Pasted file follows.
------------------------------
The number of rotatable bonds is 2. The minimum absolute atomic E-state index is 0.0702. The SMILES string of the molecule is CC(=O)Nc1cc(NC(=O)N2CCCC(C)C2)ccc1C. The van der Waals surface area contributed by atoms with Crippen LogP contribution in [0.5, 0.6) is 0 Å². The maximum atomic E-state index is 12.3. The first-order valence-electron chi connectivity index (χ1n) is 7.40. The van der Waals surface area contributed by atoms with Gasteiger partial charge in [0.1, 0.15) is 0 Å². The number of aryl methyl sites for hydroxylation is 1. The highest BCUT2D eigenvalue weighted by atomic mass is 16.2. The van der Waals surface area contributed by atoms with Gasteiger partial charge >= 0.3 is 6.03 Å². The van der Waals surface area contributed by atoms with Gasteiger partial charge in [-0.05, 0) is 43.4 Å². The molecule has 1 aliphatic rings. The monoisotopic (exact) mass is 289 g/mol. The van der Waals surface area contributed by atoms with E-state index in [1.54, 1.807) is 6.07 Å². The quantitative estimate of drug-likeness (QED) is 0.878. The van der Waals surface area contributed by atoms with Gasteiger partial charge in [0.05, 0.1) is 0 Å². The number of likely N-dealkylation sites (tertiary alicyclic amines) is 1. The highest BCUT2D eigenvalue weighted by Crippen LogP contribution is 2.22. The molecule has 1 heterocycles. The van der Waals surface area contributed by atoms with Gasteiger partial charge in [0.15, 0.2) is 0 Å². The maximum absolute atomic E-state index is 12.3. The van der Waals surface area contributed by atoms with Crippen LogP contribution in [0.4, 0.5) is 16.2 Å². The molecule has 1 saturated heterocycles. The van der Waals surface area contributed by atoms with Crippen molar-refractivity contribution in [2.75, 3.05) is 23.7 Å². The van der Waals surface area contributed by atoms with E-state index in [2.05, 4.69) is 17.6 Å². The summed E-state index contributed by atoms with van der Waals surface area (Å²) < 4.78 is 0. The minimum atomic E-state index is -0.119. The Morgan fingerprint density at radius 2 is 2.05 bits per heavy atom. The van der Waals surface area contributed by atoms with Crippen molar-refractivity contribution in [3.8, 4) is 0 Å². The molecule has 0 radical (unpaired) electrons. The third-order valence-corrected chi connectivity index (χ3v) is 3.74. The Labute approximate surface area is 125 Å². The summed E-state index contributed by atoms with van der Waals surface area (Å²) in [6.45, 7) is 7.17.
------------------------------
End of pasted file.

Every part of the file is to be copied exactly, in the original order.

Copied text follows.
The number of rotatable bonds is 2. The minimum absolute atomic E-state index is 0.0702. The SMILES string of the molecule is CC(=O)Nc1cc(NC(=O)N2CCCC(C)C2)ccc1C. The van der Waals surface area contributed by atoms with Crippen LogP contribution in [0.5, 0.6) is 0 Å². The maximum atomic E-state index is 12.3. The first-order valence-electron chi connectivity index (χ1n) is 7.40. The van der Waals surface area contributed by atoms with Gasteiger partial charge in [0.1, 0.15) is 0 Å². The number of aryl methyl sites for hydroxylation is 1. The highest BCUT2D eigenvalue weighted by atomic mass is 16.2. The van der Waals surface area contributed by atoms with Gasteiger partial charge >= 0.3 is 6.03 Å². The van der Waals surface area contributed by atoms with Gasteiger partial charge in [-0.05, 0) is 43.4 Å². The molecule has 1 aliphatic rings. The monoisotopic (exact) mass is 289 g/mol. The van der Waals surface area contributed by atoms with E-state index in [1.54, 1.807) is 6.07 Å². The quantitative estimate of drug-likeness (QED) is 0.878. The van der Waals surface area contributed by atoms with Gasteiger partial charge in [0.05, 0.1) is 0 Å². The number of likely N-dealkylation sites (tertiary alicyclic amines) is 1. The highest BCUT2D eigenvalue weighted by Crippen LogP contribution is 2.22. The molecule has 1 heterocycles. The van der Waals surface area contributed by atoms with Gasteiger partial charge in [0.15, 0.2) is 0 Å². The maximum absolute atomic E-state index is 12.3. The van der Waals surface area contributed by atoms with Crippen LogP contribution in [0.4, 0.5) is 16.2 Å². The molecule has 1 saturated heterocycles. The van der Waals surface area contributed by atoms with Crippen molar-refractivity contribution in [2.75, 3.05) is 23.7 Å². The van der Waals surface area contributed by atoms with E-state index in [2.05, 4.69) is 17.6 Å². The summed E-state index contributed by atoms with van der Waals surface area (Å²) < 4.78 is 0. The minimum atomic E-state index is -0.119. The Morgan fingerprint density at radius 2 is 2.05 bits per heavy atom. The van der Waals surface area contributed by atoms with Crippen molar-refractivity contribution in [3.8, 4) is 0 Å². The molecule has 0 radical (unpaired) electrons. The third-order valence-corrected chi connectivity index (χ3v) is 3.74. The Labute approximate surface area is 125 Å². The summed E-state index contributed by atoms with van der Waals surface area (Å²) in [6.45, 7) is 7.17.